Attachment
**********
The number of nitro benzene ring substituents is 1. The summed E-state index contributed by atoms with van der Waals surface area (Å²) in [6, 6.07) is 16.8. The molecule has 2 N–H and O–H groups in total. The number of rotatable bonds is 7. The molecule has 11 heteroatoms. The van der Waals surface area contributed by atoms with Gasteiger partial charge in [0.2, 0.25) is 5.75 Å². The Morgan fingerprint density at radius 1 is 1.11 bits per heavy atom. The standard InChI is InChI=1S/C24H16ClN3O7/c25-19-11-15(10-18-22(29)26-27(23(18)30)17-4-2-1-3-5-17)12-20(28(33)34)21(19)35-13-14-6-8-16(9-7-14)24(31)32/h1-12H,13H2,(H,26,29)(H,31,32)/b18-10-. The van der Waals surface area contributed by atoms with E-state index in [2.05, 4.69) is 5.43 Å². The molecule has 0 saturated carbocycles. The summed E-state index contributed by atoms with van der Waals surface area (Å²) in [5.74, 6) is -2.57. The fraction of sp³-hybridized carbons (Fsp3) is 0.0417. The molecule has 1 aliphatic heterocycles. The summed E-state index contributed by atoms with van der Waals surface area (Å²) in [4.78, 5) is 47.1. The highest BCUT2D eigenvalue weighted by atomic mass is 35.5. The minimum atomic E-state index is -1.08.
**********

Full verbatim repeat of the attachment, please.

The number of nitro benzene ring substituents is 1. The summed E-state index contributed by atoms with van der Waals surface area (Å²) in [6, 6.07) is 16.8. The molecule has 2 N–H and O–H groups in total. The number of rotatable bonds is 7. The molecule has 11 heteroatoms. The van der Waals surface area contributed by atoms with Gasteiger partial charge in [0.2, 0.25) is 5.75 Å². The Morgan fingerprint density at radius 1 is 1.11 bits per heavy atom. The standard InChI is InChI=1S/C24H16ClN3O7/c25-19-11-15(10-18-22(29)26-27(23(18)30)17-4-2-1-3-5-17)12-20(28(33)34)21(19)35-13-14-6-8-16(9-7-14)24(31)32/h1-12H,13H2,(H,26,29)(H,31,32)/b18-10-. The van der Waals surface area contributed by atoms with E-state index in [2.05, 4.69) is 5.43 Å². The molecule has 0 saturated carbocycles. The summed E-state index contributed by atoms with van der Waals surface area (Å²) in [5.74, 6) is -2.57. The fraction of sp³-hybridized carbons (Fsp3) is 0.0417. The molecule has 1 aliphatic heterocycles. The summed E-state index contributed by atoms with van der Waals surface area (Å²) in [4.78, 5) is 47.1. The highest BCUT2D eigenvalue weighted by atomic mass is 35.5. The minimum atomic E-state index is -1.08.